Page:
- scene: People in suits from work and date-nighters; a professional downtown crowd
- sip: mixology list; wine, you know the drill
- savor: monkey bread; crab pasta; suckling pig; halibut
- sit: With a date; with a girl friend who likes to share food
- spend: $$$
- address: 430 Hudson Street (at Morton)
- phone number: (212) 960-3801
- website: www.pioranyc.com
Piora, I like you, but I am scared to get attached. Your atmosphere is polished, your food tasty and evolved, and your service fairly competent, but your prices might be prohibitive in the long run. The West Village is littered with restaurants past that came in hot and failed to keep it up due to the lack of neighborhood ease, and I would hate to see you go that route. I am really glad I tried Piora, and something about the vibe and food reminded me slightly of Bar Blanc and Sister of Bistro de la Garre, both may they rest in peace. In order to survive in the Wild West (Village), you are going to have to offer an experience that is more easily repeated for local clientele.
Piora is a pretty space, narrow bar up front leading into a dining room with a wall of windows looking out onto a constructed little garden. The room is loud, and the banquettes are just a little too low, I felt like I needed to sit on a phone book, and the woman at a neighboring table said there was no way she could reach if she sat on the couch side. The greeters were friendly, as was our server, but her tenedency to oversell on a menu littlered with $30+ entrees lost her some credibility. We were told how many dishes the chef advises we order (would have been way too much food), and told about a special pasta with white truffles (which sounded delicious for $72), and then asked if we would like to begin with the sommelier recommened “Quiet Conversations” sparkling wine. I was in the mood for some champers so we ordered two of those before we even got to peek at the price, which was an egregious $29 a glass. GRRRRRRR….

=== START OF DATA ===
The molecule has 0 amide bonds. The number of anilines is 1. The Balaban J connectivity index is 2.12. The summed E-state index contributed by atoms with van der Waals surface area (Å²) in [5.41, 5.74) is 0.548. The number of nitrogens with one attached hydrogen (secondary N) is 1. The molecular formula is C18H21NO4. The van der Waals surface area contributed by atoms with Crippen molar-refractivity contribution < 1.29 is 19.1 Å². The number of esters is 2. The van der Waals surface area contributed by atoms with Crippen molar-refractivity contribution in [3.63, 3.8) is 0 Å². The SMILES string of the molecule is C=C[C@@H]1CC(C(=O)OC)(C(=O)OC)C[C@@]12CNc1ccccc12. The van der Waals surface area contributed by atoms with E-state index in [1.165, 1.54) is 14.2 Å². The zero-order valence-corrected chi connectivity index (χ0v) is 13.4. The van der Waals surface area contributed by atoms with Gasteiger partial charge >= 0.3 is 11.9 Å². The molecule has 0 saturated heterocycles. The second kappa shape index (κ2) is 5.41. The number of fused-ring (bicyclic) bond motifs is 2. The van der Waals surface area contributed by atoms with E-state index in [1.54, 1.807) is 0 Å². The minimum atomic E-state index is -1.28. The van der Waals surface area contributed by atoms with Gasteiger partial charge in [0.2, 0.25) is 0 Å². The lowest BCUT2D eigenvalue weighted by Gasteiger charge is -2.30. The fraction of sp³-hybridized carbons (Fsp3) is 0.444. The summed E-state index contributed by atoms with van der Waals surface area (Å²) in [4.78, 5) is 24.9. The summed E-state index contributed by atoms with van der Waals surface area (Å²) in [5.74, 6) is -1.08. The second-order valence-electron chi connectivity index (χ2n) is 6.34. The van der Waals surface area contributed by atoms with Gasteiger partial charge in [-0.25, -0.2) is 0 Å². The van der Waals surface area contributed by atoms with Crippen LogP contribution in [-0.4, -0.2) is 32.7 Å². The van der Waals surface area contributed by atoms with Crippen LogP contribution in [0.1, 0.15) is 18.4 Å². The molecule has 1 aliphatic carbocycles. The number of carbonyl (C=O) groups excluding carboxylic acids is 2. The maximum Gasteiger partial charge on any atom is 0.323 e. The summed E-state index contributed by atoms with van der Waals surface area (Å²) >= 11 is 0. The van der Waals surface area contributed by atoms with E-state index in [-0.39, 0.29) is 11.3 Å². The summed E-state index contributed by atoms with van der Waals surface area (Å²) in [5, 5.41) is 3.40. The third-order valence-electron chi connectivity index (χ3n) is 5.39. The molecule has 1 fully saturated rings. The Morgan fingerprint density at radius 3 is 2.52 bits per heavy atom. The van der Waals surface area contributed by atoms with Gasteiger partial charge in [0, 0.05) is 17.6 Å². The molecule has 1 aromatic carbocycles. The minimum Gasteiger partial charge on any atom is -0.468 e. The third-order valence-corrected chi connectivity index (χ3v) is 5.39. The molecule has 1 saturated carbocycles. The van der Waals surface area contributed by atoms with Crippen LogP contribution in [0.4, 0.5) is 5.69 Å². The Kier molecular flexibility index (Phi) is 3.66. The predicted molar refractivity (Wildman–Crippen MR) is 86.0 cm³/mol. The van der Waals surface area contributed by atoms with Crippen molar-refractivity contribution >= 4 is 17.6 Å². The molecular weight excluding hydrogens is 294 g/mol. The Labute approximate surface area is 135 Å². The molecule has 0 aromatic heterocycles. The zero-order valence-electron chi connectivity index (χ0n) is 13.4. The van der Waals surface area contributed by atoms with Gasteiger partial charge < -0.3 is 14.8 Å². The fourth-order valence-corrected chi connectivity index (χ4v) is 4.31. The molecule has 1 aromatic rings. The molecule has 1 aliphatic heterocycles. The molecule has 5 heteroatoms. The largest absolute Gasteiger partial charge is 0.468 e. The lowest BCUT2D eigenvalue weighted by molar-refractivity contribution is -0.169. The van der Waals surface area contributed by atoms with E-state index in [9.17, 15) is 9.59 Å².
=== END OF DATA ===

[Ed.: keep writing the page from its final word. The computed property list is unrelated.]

Anyway, we knew we wanted the monkey bread, and went from there. Our order was taken by a man in a suit who spazzed a bit when I began ordering and said ” to start” and he got all red in the face and said ” We really need to put your order in all at once.” When I explained to him that I was simply “starting” our order, he regained his composure enough to take our order. We settled on the tuna and beets, crab linguine, halibut and suckling pig. The monkey bread is made up of just warm yummy baked rolls, with two types of butter- nori and lardo. There were six pieces in an order and we pretty much ate them all; the butters were a thoughtful touch that added another layer of flavors, especially the rich, salty lardo version. The tuna crudo with beets and black sesame was described as a very red dish, and that it was- I couldn’t discern the tuna from the beets at first, but eventualy got the hang of it; the seasame added some needed texture and crunch, making it all come together nicely. The crab pasta was spicy and addicting, just about crave-worhty; this could be a stand alone entree. My suckling pig was delicious- a long log of shredded pork on the bottom, topped with crispy pork skin; there was some apple element that added some sweetness, always a great combo, and I enjoyed the presence of the burdock. Sister’s halibut was fresh and light, really well constructed and cooked perfectly. Bottom line: We had a lovely time, enjoyed everything that we ate and respect the vision of Piora (they are getting great press). The up-selling put a slightly uncomfortable taste in our mouth, and we advise people to be on alert for that. We say to definnitely check out Piora, and then let us know if you will be going back…